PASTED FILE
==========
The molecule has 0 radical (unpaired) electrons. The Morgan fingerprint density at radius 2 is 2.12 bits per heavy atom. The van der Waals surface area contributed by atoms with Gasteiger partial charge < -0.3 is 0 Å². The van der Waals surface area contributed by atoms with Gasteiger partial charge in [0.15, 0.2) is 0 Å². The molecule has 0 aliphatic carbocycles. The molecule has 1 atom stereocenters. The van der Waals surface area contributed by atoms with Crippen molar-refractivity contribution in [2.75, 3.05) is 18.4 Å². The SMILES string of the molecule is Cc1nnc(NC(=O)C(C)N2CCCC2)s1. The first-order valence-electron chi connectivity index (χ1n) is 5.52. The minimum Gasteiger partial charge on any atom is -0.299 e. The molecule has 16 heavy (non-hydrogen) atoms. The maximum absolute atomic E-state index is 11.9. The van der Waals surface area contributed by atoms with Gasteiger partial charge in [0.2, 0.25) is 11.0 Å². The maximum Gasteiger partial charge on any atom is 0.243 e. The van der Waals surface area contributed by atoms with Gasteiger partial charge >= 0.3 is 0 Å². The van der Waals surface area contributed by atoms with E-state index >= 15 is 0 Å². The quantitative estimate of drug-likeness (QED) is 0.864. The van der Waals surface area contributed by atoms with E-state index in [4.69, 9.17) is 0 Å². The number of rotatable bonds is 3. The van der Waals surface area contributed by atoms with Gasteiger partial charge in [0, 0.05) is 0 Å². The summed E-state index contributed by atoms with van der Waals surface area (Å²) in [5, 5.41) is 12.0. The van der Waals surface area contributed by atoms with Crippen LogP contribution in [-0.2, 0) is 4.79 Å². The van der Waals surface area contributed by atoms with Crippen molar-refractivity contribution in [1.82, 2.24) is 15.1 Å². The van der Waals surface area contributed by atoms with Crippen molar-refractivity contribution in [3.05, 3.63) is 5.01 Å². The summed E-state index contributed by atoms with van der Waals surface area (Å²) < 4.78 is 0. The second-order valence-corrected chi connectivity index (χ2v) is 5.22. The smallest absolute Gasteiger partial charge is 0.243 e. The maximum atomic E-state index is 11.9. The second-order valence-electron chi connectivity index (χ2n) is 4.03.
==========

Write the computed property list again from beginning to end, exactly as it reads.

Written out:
The molecule has 0 radical (unpaired) electrons. The Morgan fingerprint density at radius 2 is 2.12 bits per heavy atom. The van der Waals surface area contributed by atoms with Gasteiger partial charge < -0.3 is 0 Å². The van der Waals surface area contributed by atoms with Gasteiger partial charge in [0.15, 0.2) is 0 Å². The molecule has 0 aliphatic carbocycles. The molecule has 1 atom stereocenters. The van der Waals surface area contributed by atoms with Crippen molar-refractivity contribution in [2.75, 3.05) is 18.4 Å². The SMILES string of the molecule is Cc1nnc(NC(=O)C(C)N2CCCC2)s1. The first-order valence-electron chi connectivity index (χ1n) is 5.52. The minimum Gasteiger partial charge on any atom is -0.299 e. The molecule has 16 heavy (non-hydrogen) atoms. The maximum absolute atomic E-state index is 11.9. The van der Waals surface area contributed by atoms with Gasteiger partial charge in [0.2, 0.25) is 11.0 Å². The maximum Gasteiger partial charge on any atom is 0.243 e. The van der Waals surface area contributed by atoms with Gasteiger partial charge >= 0.3 is 0 Å². The van der Waals surface area contributed by atoms with E-state index >= 15 is 0 Å². The quantitative estimate of drug-likeness (QED) is 0.864. The van der Waals surface area contributed by atoms with E-state index in [4.69, 9.17) is 0 Å². The number of rotatable bonds is 3. The van der Waals surface area contributed by atoms with Gasteiger partial charge in [0, 0.05) is 0 Å². The summed E-state index contributed by atoms with van der Waals surface area (Å²) in [5, 5.41) is 12.0. The van der Waals surface area contributed by atoms with Crippen LogP contribution in [-0.2, 0) is 4.79 Å². The van der Waals surface area contributed by atoms with Crippen molar-refractivity contribution in [1.82, 2.24) is 15.1 Å². The van der Waals surface area contributed by atoms with Crippen molar-refractivity contribution in [3.05, 3.63) is 5.01 Å². The summed E-state index contributed by atoms with van der Waals surface area (Å²) < 4.78 is 0. The second-order valence-corrected chi connectivity index (χ2v) is 5.22. The smallest absolute Gasteiger partial charge is 0.243 e. The maximum atomic E-state index is 11.9. The second-order valence-electron chi connectivity index (χ2n) is 4.03.